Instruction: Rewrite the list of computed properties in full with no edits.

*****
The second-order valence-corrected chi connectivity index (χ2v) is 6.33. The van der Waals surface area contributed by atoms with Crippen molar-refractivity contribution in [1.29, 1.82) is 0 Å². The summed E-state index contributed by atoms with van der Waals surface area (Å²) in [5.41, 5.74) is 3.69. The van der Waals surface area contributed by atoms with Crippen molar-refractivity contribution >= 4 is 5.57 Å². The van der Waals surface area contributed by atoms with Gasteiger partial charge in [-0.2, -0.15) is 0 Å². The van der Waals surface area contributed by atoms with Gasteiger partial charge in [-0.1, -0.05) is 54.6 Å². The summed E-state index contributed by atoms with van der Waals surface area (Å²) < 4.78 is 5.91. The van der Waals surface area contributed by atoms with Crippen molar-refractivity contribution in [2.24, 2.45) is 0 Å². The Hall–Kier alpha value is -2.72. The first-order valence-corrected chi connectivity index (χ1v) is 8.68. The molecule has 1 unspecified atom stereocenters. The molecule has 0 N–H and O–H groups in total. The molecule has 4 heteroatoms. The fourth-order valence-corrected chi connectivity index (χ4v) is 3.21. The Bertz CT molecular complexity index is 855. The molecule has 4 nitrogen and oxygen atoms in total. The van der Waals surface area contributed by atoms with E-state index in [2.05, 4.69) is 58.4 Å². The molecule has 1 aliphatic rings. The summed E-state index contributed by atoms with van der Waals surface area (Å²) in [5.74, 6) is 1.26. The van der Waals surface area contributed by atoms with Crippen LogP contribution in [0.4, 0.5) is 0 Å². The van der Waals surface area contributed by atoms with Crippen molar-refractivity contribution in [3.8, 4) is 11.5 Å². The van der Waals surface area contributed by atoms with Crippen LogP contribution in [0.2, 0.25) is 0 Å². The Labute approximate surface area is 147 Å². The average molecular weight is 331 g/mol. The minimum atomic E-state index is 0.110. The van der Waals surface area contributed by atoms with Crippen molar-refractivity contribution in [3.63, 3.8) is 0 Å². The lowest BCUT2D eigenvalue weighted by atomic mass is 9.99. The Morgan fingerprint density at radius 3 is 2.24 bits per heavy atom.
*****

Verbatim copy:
The second-order valence-corrected chi connectivity index (χ2v) is 6.33. The van der Waals surface area contributed by atoms with Crippen molar-refractivity contribution in [1.29, 1.82) is 0 Å². The summed E-state index contributed by atoms with van der Waals surface area (Å²) in [5.41, 5.74) is 3.69. The van der Waals surface area contributed by atoms with Crippen molar-refractivity contribution >= 4 is 5.57 Å². The van der Waals surface area contributed by atoms with Gasteiger partial charge in [-0.2, -0.15) is 0 Å². The van der Waals surface area contributed by atoms with Gasteiger partial charge in [-0.1, -0.05) is 54.6 Å². The summed E-state index contributed by atoms with van der Waals surface area (Å²) < 4.78 is 5.91. The van der Waals surface area contributed by atoms with Crippen molar-refractivity contribution in [2.24, 2.45) is 0 Å². The Hall–Kier alpha value is -2.72. The first-order valence-corrected chi connectivity index (χ1v) is 8.68. The molecule has 1 unspecified atom stereocenters. The molecule has 0 N–H and O–H groups in total. The molecule has 4 heteroatoms. The fourth-order valence-corrected chi connectivity index (χ4v) is 3.21. The Bertz CT molecular complexity index is 855. The molecule has 4 nitrogen and oxygen atoms in total. The van der Waals surface area contributed by atoms with E-state index in [2.05, 4.69) is 58.4 Å². The molecule has 1 aliphatic rings. The summed E-state index contributed by atoms with van der Waals surface area (Å²) in [5.74, 6) is 1.26. The van der Waals surface area contributed by atoms with Crippen LogP contribution in [0.4, 0.5) is 0 Å². The van der Waals surface area contributed by atoms with Crippen molar-refractivity contribution in [3.8, 4) is 11.5 Å². The van der Waals surface area contributed by atoms with Crippen LogP contribution in [0.2, 0.25) is 0 Å². The Labute approximate surface area is 147 Å². The average molecular weight is 331 g/mol. The minimum atomic E-state index is 0.110. The van der Waals surface area contributed by atoms with Crippen molar-refractivity contribution in [3.63, 3.8) is 0 Å². The lowest BCUT2D eigenvalue weighted by atomic mass is 9.99. The Morgan fingerprint density at radius 3 is 2.24 bits per heavy atom.